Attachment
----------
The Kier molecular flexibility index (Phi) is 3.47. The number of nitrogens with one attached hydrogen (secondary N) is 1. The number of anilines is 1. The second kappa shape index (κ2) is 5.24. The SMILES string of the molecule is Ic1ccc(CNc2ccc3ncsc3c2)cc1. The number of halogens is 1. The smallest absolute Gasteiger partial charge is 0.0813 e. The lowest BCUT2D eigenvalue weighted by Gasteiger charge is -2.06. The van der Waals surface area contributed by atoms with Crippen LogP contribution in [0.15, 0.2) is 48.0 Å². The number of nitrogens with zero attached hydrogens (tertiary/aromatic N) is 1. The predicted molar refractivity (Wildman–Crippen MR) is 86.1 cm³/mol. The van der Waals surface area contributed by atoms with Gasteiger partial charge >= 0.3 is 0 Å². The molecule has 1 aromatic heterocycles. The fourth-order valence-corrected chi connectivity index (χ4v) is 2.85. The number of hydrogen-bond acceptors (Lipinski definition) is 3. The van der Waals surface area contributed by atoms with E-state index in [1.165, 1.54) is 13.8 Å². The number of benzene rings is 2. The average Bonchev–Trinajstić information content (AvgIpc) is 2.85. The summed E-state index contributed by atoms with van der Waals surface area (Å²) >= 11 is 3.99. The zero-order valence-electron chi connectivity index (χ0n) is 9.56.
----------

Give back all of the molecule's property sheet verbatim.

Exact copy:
The Kier molecular flexibility index (Phi) is 3.47. The number of nitrogens with one attached hydrogen (secondary N) is 1. The number of anilines is 1. The second kappa shape index (κ2) is 5.24. The SMILES string of the molecule is Ic1ccc(CNc2ccc3ncsc3c2)cc1. The number of halogens is 1. The smallest absolute Gasteiger partial charge is 0.0813 e. The lowest BCUT2D eigenvalue weighted by Gasteiger charge is -2.06. The van der Waals surface area contributed by atoms with Crippen LogP contribution in [0.15, 0.2) is 48.0 Å². The number of nitrogens with zero attached hydrogens (tertiary/aromatic N) is 1. The predicted molar refractivity (Wildman–Crippen MR) is 86.1 cm³/mol. The van der Waals surface area contributed by atoms with Gasteiger partial charge >= 0.3 is 0 Å². The molecule has 1 aromatic heterocycles. The fourth-order valence-corrected chi connectivity index (χ4v) is 2.85. The number of hydrogen-bond acceptors (Lipinski definition) is 3. The van der Waals surface area contributed by atoms with E-state index in [1.165, 1.54) is 13.8 Å². The number of benzene rings is 2. The average Bonchev–Trinajstić information content (AvgIpc) is 2.85. The summed E-state index contributed by atoms with van der Waals surface area (Å²) >= 11 is 3.99. The zero-order valence-electron chi connectivity index (χ0n) is 9.56.